Definition of "crew" on Lexico

A group of people working on a ship, aircraft, etc. other than the officers.

Definition of "manned" on Lexico

(of an aircraft or spacecraft) having a human crew.

The phrase "human crew" is being used in the definition above and lots of posts talking about aircraft and spacecraft.

The word crew means "a group of people", which makes the phrase "human crew" a little bit wordy.

Is my understanding correct?

Why do people use just one word "crew"?

an aircraft having a crew

1 Answer 1


It is possible (albeit rare) to talk about a "robot crew".

The point in the definition is that a "manned rocket" is one with "humans" on board. So if we are writing a definition lets put that important word right there. It makes it easier to understand. And the definition of a word should be easier to understand than the word itself.

In most other contexts you are right, you don't normally need to say "human" crew. You only would use it when you want to emphasise or contrast the "human" aspect.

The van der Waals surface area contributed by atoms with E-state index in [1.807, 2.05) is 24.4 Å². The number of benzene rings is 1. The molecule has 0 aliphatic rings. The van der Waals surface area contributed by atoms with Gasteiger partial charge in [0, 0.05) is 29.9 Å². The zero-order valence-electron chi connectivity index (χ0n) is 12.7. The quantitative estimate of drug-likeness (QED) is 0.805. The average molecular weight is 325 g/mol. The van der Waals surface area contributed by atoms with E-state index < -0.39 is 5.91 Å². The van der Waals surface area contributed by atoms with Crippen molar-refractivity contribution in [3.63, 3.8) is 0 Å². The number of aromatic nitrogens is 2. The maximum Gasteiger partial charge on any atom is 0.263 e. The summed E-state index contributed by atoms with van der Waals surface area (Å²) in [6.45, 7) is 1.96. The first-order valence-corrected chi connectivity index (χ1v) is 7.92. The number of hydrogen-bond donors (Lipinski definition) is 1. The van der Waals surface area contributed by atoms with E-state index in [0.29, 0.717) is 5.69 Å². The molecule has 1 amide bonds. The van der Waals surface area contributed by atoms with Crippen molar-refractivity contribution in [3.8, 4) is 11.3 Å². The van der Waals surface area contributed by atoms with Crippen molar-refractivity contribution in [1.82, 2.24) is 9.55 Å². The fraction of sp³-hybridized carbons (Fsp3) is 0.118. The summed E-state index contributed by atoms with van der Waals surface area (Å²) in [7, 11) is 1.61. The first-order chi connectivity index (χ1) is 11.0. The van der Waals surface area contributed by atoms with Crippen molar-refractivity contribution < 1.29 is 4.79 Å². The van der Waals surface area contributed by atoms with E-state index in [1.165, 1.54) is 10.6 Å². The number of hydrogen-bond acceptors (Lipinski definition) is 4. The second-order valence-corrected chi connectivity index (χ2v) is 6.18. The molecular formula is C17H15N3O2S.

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    As a side note, NASA uses the term crewed rather than manned. Although most people don't seem to have changed their own language yet, NASA switched their vocabulary many decades ago ((I only became aware of this recently). May 30, 2020 at 14:59
  • @JasonBassford Thank you. Latest use in NASA is "crewed rocket" instead of "manned rocket", which means it is designed for carrying on humans, right?
    – PutBere
    Jun 3, 2020 at 3:30
  • @PutBere Well, possibly. From Wikiepeda: "The first primate astronaut was Albert, a rhesus macaque, who on June 11, 1948, rode to over 63 km (39 mi) on a V-2 rocket." If a monkey can be considered an astronaut, and this was only the first of several monkeys in space, then it would be strange to not think of them as crew members too. Jun 3, 2020 at 7:21

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